The Labrador Boundary

Privy Council Documents

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22 Oct., 1926.

Sir John Simon.

22 Oct., 1926.

Sir John Simon

Mr. Macmillan.

Sir John Simon.

22 Oct., 1926.

Sir John Simon

22 Oct., 1926.

Sir John Simon

22 Oct., 1926.

Sir John Simon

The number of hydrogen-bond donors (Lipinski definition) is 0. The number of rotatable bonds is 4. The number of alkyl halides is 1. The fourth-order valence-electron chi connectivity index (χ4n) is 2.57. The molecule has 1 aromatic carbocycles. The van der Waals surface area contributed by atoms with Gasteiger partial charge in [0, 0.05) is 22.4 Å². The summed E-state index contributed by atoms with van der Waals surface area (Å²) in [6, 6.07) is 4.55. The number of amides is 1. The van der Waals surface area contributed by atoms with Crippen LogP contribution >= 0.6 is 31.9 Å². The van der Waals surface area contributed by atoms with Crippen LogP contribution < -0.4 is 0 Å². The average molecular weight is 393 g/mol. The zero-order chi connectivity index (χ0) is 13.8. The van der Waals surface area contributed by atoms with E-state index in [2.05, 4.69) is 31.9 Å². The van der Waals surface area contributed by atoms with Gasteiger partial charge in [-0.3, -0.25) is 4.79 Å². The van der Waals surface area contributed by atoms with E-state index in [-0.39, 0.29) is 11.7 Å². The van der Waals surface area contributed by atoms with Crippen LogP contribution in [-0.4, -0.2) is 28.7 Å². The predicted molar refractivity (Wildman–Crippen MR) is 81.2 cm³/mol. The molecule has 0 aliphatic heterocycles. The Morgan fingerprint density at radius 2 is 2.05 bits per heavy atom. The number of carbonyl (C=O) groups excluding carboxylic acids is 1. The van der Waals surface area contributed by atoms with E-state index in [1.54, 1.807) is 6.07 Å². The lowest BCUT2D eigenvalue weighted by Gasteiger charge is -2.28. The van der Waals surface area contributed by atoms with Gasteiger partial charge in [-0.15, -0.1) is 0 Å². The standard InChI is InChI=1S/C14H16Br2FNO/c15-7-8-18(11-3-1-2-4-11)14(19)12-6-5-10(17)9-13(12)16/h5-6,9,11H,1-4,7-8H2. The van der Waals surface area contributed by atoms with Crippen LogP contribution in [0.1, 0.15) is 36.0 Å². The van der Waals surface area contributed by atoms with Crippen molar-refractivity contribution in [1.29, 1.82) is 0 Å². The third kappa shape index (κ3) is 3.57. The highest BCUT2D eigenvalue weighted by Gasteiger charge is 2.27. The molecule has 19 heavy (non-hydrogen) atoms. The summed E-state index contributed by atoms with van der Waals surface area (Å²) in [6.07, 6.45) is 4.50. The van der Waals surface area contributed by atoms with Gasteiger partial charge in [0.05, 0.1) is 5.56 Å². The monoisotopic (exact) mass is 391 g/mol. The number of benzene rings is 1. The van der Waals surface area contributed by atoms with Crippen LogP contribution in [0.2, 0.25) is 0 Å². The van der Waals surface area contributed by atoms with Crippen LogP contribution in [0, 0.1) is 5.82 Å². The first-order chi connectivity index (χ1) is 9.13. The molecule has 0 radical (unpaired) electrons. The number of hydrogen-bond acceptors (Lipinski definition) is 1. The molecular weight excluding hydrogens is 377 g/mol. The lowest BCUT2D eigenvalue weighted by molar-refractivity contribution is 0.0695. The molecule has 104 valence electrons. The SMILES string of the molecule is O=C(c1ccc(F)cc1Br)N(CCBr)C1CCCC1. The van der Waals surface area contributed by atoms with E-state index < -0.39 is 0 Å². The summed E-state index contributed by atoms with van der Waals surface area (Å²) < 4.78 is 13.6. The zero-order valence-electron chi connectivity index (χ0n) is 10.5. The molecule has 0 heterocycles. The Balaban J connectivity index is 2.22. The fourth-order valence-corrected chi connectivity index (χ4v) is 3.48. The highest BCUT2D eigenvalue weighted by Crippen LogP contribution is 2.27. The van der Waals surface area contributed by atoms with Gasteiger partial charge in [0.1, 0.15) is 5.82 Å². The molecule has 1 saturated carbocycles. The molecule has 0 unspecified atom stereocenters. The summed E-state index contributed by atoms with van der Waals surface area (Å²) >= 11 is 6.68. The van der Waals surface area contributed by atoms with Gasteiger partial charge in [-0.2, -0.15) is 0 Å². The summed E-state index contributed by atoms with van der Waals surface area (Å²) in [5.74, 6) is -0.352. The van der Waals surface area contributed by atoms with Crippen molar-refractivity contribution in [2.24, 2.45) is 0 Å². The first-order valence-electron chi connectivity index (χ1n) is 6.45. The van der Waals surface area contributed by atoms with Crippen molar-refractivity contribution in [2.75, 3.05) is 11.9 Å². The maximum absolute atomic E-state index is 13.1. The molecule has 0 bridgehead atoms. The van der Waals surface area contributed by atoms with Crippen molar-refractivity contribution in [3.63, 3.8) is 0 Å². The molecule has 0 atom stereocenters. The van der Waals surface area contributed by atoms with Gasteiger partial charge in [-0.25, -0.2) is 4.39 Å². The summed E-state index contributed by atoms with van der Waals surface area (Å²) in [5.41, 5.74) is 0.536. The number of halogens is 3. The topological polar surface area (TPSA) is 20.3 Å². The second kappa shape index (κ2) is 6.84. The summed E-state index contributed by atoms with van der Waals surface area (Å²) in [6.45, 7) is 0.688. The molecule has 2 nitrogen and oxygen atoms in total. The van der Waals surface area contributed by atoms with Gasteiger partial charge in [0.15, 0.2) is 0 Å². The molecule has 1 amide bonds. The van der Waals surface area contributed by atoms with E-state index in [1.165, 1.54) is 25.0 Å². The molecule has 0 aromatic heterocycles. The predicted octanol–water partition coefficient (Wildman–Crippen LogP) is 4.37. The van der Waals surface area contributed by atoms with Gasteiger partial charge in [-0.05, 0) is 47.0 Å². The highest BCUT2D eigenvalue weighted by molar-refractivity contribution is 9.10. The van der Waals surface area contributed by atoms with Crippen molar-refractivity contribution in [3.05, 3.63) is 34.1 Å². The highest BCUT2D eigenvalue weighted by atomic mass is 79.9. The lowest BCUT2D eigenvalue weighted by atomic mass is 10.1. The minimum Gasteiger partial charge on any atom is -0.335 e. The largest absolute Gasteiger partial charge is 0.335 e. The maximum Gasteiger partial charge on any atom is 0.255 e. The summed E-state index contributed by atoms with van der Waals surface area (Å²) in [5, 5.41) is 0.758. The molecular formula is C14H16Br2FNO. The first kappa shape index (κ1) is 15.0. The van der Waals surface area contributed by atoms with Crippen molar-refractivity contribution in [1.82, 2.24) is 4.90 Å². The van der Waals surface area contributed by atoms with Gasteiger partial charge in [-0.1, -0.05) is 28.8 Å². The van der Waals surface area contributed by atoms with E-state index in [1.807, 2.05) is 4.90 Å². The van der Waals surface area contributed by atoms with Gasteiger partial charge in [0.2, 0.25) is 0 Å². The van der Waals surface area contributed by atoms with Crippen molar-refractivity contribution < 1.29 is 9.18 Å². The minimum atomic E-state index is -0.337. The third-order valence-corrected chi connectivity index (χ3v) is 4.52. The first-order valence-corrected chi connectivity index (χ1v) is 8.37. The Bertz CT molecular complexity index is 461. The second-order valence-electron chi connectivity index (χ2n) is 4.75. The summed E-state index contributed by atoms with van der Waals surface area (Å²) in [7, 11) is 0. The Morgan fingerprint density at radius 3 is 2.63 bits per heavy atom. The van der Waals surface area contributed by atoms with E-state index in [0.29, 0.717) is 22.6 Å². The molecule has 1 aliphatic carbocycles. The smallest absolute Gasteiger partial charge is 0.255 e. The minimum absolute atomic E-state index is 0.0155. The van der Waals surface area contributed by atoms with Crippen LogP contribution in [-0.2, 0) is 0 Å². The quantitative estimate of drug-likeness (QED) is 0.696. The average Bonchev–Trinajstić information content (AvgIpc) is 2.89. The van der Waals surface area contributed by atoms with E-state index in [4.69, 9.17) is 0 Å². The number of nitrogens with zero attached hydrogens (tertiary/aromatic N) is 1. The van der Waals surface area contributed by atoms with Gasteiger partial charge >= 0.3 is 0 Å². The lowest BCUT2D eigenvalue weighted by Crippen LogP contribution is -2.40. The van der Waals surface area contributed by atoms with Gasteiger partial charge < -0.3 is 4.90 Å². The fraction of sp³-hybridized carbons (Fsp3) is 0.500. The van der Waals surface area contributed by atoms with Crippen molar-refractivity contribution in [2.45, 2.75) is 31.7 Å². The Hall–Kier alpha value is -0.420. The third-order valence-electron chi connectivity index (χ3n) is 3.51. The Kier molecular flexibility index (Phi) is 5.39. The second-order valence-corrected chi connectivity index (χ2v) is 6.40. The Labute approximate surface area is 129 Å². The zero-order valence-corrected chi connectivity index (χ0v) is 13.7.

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Sir JOHN SIMON: My Lords, your Lordships were just looking in Volume 3 at page 1406, the record of the Civil Court for the Coast of Labrador, showing that this dispute about the salmon fishery at or near the mouth of Kinnamon Brook was made the subject of process before that Court. On the opposite page, page 1407, you will find the proclamation of Governor Cochrane—it is still Governor Cochrane—for the next year, 1826, in which he appoints various places at which Courts are to be held. Again you will find at line 24, “Indian Harbour, Indian Island, Rigolet, or Ivucktoke otherwise Gross Water, Mullins Cove, Tub Harbour,” and various other places. They are, my Lords, all of them, places that can be reached by water. Gross Water is the name that is given to the interior part of Hamilton Inlet, I mean it is another instance of the situation upon which my Lord Sumner made an observation just now, that is to say, it would be valuable to me, and is valuable to me, as showing the unchallenged jurisdiction right back to the head of Hamilton Inlet, but it does not carry me into the interior country. Again you get “Place or places,” and this time, my Lord, it is perhaps observable that at line 32 it says “Ports or places,” not “Parts or places.” I am not sure how that is. Then on page 1409 you get a rather different kind of document; this is a document recording the work of the Court of General Sessions in Labrador. Apparently at this time, in 1827, one at any rate of the gentlemen, I suppose the Chairman of the Court, was Mr. George Simms. He is making a report which includes this statement: “Timber of very large dimensions is said to abound at the head of Gross Water, on the Kinnamish and North West Rivers.” I daresay your Lordships observe the North West River is one of the great rivers that run into the head of Hamilton Inlet. “Mast pieces from 18 to 26 inches at the partners and crooked ships timber, spruce and birch, sufficiently large to build ships of four hundred tons burthen. Mr. Bird's establishment intend building two large schooners at Kinnamish the ensuing winter. The following vessels are employed in the cod fishery at the different ports in Esquimaux Bay,” and then it gives a series of details, it seems to me a mere report. I am not attempting to go through every one of these documents at all exhaustively, especially as I want to complete my chronological sketch to–day. At page 1412 you get a record of this Court of Civil Jurisdiction showing that the Court had a view at Kinnamon Brook. “On Tuesday evening the 19th July, arrived at Rigolet, on the 20th July left Rigolet for Kinnamish. Tuesday 22nd reached Kinnamish where the Court viewed the Salmon Brook in dispute between J. O. Brunet § Co. vs. J. Bird, Thursday the 24th July arrived at North West Brook.” It is a kind of account of the Court's peregrination. On page 1414 that carries the matter slightly further; the last paragraph on that page shows that the Court was open—it was prepared